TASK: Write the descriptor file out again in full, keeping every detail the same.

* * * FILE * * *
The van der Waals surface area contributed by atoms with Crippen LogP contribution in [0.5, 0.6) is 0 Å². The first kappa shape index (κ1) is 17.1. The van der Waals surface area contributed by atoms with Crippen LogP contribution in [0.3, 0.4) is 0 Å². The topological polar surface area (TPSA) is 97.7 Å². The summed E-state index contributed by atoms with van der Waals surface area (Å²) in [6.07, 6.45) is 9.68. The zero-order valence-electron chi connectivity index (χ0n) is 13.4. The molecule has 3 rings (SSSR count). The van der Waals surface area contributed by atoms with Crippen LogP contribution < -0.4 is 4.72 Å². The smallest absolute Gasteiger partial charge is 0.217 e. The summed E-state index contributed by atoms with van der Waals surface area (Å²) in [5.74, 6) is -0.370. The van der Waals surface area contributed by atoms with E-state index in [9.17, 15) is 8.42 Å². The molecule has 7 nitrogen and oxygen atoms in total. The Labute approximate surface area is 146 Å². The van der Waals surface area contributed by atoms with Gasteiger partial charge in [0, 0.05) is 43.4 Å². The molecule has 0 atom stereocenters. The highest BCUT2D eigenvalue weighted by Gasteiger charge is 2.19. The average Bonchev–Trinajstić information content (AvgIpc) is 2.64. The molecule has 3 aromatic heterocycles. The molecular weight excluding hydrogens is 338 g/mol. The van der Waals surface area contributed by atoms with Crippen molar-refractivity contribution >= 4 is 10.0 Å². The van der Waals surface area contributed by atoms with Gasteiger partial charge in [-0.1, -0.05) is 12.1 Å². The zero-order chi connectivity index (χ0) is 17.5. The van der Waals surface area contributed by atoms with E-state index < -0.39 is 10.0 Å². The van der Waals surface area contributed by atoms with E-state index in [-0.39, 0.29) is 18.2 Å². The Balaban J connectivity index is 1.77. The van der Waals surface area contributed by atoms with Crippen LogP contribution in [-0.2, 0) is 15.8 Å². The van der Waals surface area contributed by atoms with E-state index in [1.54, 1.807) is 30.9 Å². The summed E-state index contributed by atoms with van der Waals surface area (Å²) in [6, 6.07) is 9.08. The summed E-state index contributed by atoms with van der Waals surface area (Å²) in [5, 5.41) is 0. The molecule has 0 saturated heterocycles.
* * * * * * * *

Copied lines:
The van der Waals surface area contributed by atoms with Crippen LogP contribution in [0.5, 0.6) is 0 Å². The first kappa shape index (κ1) is 17.1. The van der Waals surface area contributed by atoms with Crippen LogP contribution in [0.3, 0.4) is 0 Å². The topological polar surface area (TPSA) is 97.7 Å². The summed E-state index contributed by atoms with van der Waals surface area (Å²) in [6.07, 6.45) is 9.68. The zero-order valence-electron chi connectivity index (χ0n) is 13.4. The molecule has 3 rings (SSSR count). The van der Waals surface area contributed by atoms with Crippen LogP contribution < -0.4 is 4.72 Å². The smallest absolute Gasteiger partial charge is 0.217 e. The summed E-state index contributed by atoms with van der Waals surface area (Å²) in [5.74, 6) is -0.370. The van der Waals surface area contributed by atoms with E-state index in [9.17, 15) is 8.42 Å². The molecule has 7 nitrogen and oxygen atoms in total. The Labute approximate surface area is 146 Å². The van der Waals surface area contributed by atoms with Gasteiger partial charge in [0, 0.05) is 43.4 Å². The molecule has 0 atom stereocenters. The highest BCUT2D eigenvalue weighted by Gasteiger charge is 2.19. The average Bonchev–Trinajstić information content (AvgIpc) is 2.64. The molecule has 3 aromatic heterocycles. The molecular weight excluding hydrogens is 338 g/mol. The van der Waals surface area contributed by atoms with Crippen molar-refractivity contribution >= 4 is 10.0 Å². The van der Waals surface area contributed by atoms with Gasteiger partial charge in [-0.1, -0.05) is 12.1 Å². The zero-order chi connectivity index (χ0) is 17.5. The van der Waals surface area contributed by atoms with E-state index < -0.39 is 10.0 Å². The van der Waals surface area contributed by atoms with E-state index in [-0.39, 0.29) is 18.2 Å². The Balaban J connectivity index is 1.77. The van der Waals surface area contributed by atoms with Crippen LogP contribution in [-0.2, 0) is 15.8 Å². The van der Waals surface area contributed by atoms with E-state index in [1.54, 1.807) is 30.9 Å². The summed E-state index contributed by atoms with van der Waals surface area (Å²) in [6, 6.07) is 9.08. The summed E-state index contributed by atoms with van der Waals surface area (Å²) in [5, 5.41) is 0. The molecule has 0 saturated heterocycles.